As districts across the country are planning for an uncertain return to school, teachers are being asked to plan for three possible scenarios: (1) 100% distance: Students continue with at-home online learning, (2) 100% in person: students return full-time to campus, or (3) Blended: A hybrid model where students alternate days of both at-home and on-campus learning.

It’s overwhelming for educators to be planning for these multiple and different learning environments. It’s equally concerning to parents who need to prepare for child care and balance their own work schedules with all the unknown factors surrounding the upcoming school year.

Lastly, with school budgets being cut due to COVID-19 related expenses, how will schools effectively include arts and music into their learning programs? How do you encourage kids to show up to extracurricular activities? And how do we continue to provide the social and emotional learning that our kids are missing while being at home? 

Rethinking What And How To Teach

Arts education is inherently collaborative and emotional. My personal experience with distance learning and my own two children gave me a unique insight into what really works and what really matters, when teaching at a distance and also how to incorporate that in our own music education platform. 

The pandemic has completely changed the landscape, not just for education but the world. We have seen a digital disruption, and in education we have seen an advancement of almost a decade, in terms of both access and adoption. So when looking at what type of learning experience should we be delivering, we can either think about how we can leverage technology to deliver the same lessons, OR, since the world looks so different and the rules and structure for how we deliver lessons are relaxing, we could ask ourselves what could or should we be teaching in this “new” world?

Here are some tips for teachers as they plan for the Fall:

Be clear about your goals and manage expectations: Establishing clear goals from the start with students and parents helps everyone understand what you’re trying to accomplish and get on board.

Meet students where they are at by using culturally relevant content. Kids embrace music when they are inspired by it. By starting the learning process with inspiration and engaging students via music artists and songs that matter to them, they are more likely to show up, and therefore more likely to learn.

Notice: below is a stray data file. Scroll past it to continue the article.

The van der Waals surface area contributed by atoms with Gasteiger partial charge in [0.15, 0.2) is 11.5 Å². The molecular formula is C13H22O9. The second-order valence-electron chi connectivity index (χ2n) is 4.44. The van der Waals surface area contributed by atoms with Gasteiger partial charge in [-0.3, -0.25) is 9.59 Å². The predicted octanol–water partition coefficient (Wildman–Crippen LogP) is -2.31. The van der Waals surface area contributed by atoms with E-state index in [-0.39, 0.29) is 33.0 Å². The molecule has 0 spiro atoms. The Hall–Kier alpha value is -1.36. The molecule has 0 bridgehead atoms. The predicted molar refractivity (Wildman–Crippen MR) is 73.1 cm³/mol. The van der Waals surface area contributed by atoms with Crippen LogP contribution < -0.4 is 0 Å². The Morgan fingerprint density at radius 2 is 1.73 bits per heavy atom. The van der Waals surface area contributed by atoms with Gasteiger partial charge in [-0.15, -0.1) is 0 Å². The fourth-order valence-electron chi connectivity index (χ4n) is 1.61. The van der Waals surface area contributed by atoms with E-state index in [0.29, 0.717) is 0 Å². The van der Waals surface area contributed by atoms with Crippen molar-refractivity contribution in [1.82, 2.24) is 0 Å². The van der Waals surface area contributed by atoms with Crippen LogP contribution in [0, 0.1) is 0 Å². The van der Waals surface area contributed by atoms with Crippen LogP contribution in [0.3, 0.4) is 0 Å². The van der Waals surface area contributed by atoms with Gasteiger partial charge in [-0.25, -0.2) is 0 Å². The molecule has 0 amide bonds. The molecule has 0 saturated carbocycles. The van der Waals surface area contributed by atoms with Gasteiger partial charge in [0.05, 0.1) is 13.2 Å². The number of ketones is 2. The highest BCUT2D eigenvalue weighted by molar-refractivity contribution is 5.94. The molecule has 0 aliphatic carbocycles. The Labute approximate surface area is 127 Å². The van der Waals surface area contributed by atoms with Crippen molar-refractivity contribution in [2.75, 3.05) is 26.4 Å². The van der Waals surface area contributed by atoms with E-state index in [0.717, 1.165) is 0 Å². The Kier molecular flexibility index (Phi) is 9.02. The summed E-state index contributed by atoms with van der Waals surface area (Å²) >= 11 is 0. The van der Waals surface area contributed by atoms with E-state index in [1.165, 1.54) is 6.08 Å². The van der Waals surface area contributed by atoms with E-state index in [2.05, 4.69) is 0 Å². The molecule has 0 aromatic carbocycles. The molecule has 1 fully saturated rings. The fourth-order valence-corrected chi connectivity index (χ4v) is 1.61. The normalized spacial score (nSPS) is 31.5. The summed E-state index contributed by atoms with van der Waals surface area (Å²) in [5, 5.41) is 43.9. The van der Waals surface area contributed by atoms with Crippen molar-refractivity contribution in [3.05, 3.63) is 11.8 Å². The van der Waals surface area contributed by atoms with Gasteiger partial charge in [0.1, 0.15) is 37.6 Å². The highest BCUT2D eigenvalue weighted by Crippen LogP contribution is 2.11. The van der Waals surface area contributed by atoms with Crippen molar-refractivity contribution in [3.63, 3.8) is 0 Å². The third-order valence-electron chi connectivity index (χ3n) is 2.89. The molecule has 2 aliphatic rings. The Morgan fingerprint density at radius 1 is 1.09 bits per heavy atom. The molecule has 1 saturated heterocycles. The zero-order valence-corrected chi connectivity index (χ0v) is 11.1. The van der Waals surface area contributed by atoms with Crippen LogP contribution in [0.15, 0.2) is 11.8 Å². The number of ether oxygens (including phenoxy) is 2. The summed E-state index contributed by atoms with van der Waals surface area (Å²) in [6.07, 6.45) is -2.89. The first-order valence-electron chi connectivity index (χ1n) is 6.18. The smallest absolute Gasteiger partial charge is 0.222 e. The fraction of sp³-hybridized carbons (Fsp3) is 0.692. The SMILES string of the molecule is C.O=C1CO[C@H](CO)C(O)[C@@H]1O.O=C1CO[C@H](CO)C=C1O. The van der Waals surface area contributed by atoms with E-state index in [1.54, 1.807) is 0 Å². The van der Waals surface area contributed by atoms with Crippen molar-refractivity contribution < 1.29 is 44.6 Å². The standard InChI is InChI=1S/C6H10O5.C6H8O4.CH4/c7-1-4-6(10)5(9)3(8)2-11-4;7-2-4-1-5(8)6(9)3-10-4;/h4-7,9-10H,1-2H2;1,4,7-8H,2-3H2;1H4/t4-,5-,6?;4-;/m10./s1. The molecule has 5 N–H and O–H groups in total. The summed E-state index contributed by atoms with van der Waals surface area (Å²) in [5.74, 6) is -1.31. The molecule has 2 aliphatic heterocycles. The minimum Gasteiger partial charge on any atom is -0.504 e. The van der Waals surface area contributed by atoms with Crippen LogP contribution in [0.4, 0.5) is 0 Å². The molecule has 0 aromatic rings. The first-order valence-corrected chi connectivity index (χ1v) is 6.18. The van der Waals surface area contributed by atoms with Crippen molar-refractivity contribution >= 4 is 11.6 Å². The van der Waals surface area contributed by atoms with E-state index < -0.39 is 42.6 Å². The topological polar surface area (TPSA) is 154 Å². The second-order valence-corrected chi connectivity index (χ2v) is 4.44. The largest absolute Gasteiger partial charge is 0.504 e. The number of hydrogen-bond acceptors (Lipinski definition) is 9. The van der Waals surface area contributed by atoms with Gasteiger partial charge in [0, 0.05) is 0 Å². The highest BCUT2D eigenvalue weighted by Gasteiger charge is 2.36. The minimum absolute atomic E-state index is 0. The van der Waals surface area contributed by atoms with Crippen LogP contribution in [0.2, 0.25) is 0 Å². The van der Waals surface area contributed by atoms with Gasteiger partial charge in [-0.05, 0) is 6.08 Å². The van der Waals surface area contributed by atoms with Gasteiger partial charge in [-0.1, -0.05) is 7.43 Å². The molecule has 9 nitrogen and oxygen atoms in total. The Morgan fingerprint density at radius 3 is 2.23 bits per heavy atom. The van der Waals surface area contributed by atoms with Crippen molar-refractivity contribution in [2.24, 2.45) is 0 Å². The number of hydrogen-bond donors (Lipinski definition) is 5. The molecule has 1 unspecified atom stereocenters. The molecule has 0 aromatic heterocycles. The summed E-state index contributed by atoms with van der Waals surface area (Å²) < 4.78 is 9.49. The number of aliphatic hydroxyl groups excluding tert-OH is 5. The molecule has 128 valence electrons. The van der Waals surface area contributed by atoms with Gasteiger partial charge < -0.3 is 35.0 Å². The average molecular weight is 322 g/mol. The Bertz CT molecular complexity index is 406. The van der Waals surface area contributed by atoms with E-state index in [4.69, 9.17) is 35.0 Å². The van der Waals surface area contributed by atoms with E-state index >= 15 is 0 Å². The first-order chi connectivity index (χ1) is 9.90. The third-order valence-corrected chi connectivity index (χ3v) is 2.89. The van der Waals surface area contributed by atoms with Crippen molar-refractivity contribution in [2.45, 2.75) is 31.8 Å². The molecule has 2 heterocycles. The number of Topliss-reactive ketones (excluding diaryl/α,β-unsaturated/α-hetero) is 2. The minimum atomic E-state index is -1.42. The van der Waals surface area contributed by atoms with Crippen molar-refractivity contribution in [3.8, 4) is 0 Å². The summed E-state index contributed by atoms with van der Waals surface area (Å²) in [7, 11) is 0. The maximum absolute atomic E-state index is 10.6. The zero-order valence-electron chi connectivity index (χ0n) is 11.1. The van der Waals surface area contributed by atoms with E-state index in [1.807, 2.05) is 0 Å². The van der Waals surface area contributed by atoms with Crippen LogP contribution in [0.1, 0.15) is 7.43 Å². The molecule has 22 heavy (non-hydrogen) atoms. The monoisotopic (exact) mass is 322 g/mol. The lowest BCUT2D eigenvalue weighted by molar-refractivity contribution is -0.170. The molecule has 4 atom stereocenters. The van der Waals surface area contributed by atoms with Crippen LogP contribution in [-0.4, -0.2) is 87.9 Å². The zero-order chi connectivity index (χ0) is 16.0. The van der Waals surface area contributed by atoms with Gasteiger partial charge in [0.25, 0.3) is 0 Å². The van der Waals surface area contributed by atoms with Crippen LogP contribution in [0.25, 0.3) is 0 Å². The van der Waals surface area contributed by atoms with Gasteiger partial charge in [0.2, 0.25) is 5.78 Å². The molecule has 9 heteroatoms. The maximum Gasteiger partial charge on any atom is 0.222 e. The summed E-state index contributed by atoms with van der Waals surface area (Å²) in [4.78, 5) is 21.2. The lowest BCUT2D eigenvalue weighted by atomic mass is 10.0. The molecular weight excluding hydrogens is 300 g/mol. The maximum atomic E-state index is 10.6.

Technology Planning: Set yourself up for success and clearly define rules of engagement. Think about: what is the ideal platform, ideal group size, how you want students to engage? Also, aim for a balance between time spent consuming online content vs creation, independent vs collaborative work, and screen time vs no screen time.

Reflect and adjust: There is no one size fits all, so keep track of what is working and what’s not working and adjust accordingly. What are the best parts of this disruption that should be kept when the world corrects itself: things like technology, new content, new skills, etc. and discard the unnecessary. There are no more rules in this environment.

Celebrate and share successes: We are all in this together. Share what is working with students, parents, and fellow educators. Take time to celebrate the students who are participating and acknowledge their work.

Pedagogies Matter

One of the exciting revelations for us at WURRLYedu, is that our pedagogy of Inspire, Practice, Record, Reflect can not only withstand but thrive in this new normal. It allows teachers to keep just the one lesson plan but deliver it at a distance or in person, and therefore, also a blended situation.

For example, we usually inspire students through either content or an experience – which can be delivered via video conference or in person. The practice can be done either individually or in small groups via video conference or in person. The recording is done via WURRLYedu (or another recording device), and the reflection can be done in small or large groups (or one on one where appropriate). The importance of the recording is obvious – it provides greater self-awareness, better management of performance anxiety, and proof of progress. The reflection is equally important as it closes the feedback loop. If students don’t ever see the teacher or student feedback it devalues the work itself. 

Whatever the technology and content you choose to use in your classroom, remember the power of FOMO (fear of missing out). Kids will show up if they think it’s engaging. And if they see their friends having fun with a lesson, or recording a really creative video, it will only empower them to show up as well. Then the learning can begin.


  • Nadine Levitt

    Founder & CEO

    WURRLYedu & My Mama Says

    Nadine is a Swiss-born German, Kiwi, US transplant, and founder of the music technology company, Wurrly, LLC. She began her career as a lawyer but after 6 years of practice, she began to pursue a career in music as a professional opera singer and songwriter. She has performed extensively all over the United States and the world, sharing the stage with David Foster, Andrea Boccelli, Kiri Te Kanawa, Roger Daltry, Christina Perri, and Steven Tyler to name a few. Passionate about music in schools she sits on the national board of Little Kids Rock, and in 2016 led the development of the music education platform WURRLYedu, which empowers student voices and makes it easy to bring a fun and effective music education to schools. Nadine is also an author of children's books, including the My Mama Says book series, which teaches kids to identify, acknowledge and direct their emotions.